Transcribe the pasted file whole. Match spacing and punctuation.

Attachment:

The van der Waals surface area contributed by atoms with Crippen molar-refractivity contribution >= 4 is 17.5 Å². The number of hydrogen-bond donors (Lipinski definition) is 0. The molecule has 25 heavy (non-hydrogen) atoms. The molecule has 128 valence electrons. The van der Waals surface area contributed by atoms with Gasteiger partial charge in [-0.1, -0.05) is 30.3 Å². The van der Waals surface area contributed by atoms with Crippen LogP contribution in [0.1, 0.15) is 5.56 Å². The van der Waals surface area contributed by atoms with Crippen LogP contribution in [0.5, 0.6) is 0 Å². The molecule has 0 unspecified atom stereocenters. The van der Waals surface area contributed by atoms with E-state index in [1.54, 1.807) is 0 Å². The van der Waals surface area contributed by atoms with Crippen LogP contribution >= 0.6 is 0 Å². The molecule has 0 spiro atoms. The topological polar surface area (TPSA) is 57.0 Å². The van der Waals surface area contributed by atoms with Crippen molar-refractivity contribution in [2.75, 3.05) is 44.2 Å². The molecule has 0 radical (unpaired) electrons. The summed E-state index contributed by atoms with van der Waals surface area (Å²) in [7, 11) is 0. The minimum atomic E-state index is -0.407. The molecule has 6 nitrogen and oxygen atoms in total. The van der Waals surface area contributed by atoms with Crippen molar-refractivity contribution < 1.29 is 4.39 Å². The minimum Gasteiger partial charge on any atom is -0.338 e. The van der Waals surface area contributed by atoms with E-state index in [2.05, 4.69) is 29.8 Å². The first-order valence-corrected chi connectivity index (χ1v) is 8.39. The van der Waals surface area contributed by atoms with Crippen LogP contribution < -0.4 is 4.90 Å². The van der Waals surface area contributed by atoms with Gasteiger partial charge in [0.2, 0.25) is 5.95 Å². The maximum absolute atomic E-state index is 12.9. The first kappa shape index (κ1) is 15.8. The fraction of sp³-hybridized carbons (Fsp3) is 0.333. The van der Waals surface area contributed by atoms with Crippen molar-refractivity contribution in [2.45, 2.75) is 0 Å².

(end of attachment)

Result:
The van der Waals surface area contributed by atoms with Crippen molar-refractivity contribution >= 4 is 17.5 Å². The number of hydrogen-bond donors (Lipinski definition) is 0. The molecule has 25 heavy (non-hydrogen) atoms. The molecule has 128 valence electrons. The van der Waals surface area contributed by atoms with Gasteiger partial charge in [-0.1, -0.05) is 30.3 Å². The van der Waals surface area contributed by atoms with Crippen LogP contribution in [0.1, 0.15) is 5.56 Å². The van der Waals surface area contributed by atoms with Crippen LogP contribution in [0.5, 0.6) is 0 Å². The molecule has 0 unspecified atom stereocenters. The van der Waals surface area contributed by atoms with E-state index in [1.54, 1.807) is 0 Å². The van der Waals surface area contributed by atoms with Crippen LogP contribution >= 0.6 is 0 Å². The molecule has 0 spiro atoms. The topological polar surface area (TPSA) is 57.0 Å². The van der Waals surface area contributed by atoms with Crippen molar-refractivity contribution in [2.75, 3.05) is 44.2 Å². The molecule has 0 radical (unpaired) electrons. The summed E-state index contributed by atoms with van der Waals surface area (Å²) in [7, 11) is 0. The minimum atomic E-state index is -0.407. The molecule has 6 nitrogen and oxygen atoms in total. The van der Waals surface area contributed by atoms with Crippen molar-refractivity contribution < 1.29 is 4.39 Å². The minimum Gasteiger partial charge on any atom is -0.338 e. The van der Waals surface area contributed by atoms with E-state index in [2.05, 4.69) is 29.8 Å². The first-order valence-corrected chi connectivity index (χ1v) is 8.39. The van der Waals surface area contributed by atoms with Crippen LogP contribution < -0.4 is 4.90 Å². The van der Waals surface area contributed by atoms with Gasteiger partial charge in [0.2, 0.25) is 5.95 Å². The maximum absolute atomic E-state index is 12.9. The first kappa shape index (κ1) is 15.8. The fraction of sp³-hybridized carbons (Fsp3) is 0.333. The van der Waals surface area contributed by atoms with Crippen molar-refractivity contribution in [2.45, 2.75) is 0 Å².